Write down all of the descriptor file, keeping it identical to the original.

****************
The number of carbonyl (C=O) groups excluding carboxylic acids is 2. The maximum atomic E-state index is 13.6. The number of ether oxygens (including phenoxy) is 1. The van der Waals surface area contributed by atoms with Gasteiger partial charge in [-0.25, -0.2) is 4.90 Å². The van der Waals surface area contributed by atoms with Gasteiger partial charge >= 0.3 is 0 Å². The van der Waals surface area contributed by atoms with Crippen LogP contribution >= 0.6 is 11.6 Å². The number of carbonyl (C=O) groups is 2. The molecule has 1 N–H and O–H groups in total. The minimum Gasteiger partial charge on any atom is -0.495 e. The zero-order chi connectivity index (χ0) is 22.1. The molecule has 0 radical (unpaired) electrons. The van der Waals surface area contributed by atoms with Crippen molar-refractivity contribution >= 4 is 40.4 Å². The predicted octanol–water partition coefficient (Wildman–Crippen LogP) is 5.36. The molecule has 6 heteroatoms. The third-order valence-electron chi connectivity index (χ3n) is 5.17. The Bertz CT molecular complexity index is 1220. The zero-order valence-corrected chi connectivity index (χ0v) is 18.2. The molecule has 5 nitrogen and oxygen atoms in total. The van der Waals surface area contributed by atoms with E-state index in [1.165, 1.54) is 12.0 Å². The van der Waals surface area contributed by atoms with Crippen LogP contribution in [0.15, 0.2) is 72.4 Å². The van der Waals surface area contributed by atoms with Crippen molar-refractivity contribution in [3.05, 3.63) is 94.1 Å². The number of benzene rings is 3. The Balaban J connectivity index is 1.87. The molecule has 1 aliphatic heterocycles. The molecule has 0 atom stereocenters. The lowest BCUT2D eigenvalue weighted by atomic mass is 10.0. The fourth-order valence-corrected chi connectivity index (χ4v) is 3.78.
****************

The number of carbonyl (C=O) groups excluding carboxylic acids is 2. The maximum atomic E-state index is 13.6. The number of ether oxygens (including phenoxy) is 1. The van der Waals surface area contributed by atoms with Gasteiger partial charge in [-0.25, -0.2) is 4.90 Å². The van der Waals surface area contributed by atoms with Gasteiger partial charge >= 0.3 is 0 Å². The van der Waals surface area contributed by atoms with Crippen LogP contribution >= 0.6 is 11.6 Å². The number of carbonyl (C=O) groups is 2. The molecule has 1 N–H and O–H groups in total. The minimum Gasteiger partial charge on any atom is -0.495 e. The zero-order chi connectivity index (χ0) is 22.1. The molecule has 0 radical (unpaired) electrons. The van der Waals surface area contributed by atoms with Crippen molar-refractivity contribution >= 4 is 40.4 Å². The predicted octanol–water partition coefficient (Wildman–Crippen LogP) is 5.36. The molecule has 6 heteroatoms. The third-order valence-electron chi connectivity index (χ3n) is 5.17. The Bertz CT molecular complexity index is 1220. The zero-order valence-corrected chi connectivity index (χ0v) is 18.2. The molecule has 5 nitrogen and oxygen atoms in total. The van der Waals surface area contributed by atoms with E-state index in [1.165, 1.54) is 12.0 Å². The van der Waals surface area contributed by atoms with Crippen LogP contribution in [0.15, 0.2) is 72.4 Å². The van der Waals surface area contributed by atoms with Crippen molar-refractivity contribution in [3.05, 3.63) is 94.1 Å². The number of benzene rings is 3. The Balaban J connectivity index is 1.87. The molecule has 1 aliphatic heterocycles. The molecule has 0 atom stereocenters. The lowest BCUT2D eigenvalue weighted by atomic mass is 10.0. The fourth-order valence-corrected chi connectivity index (χ4v) is 3.78.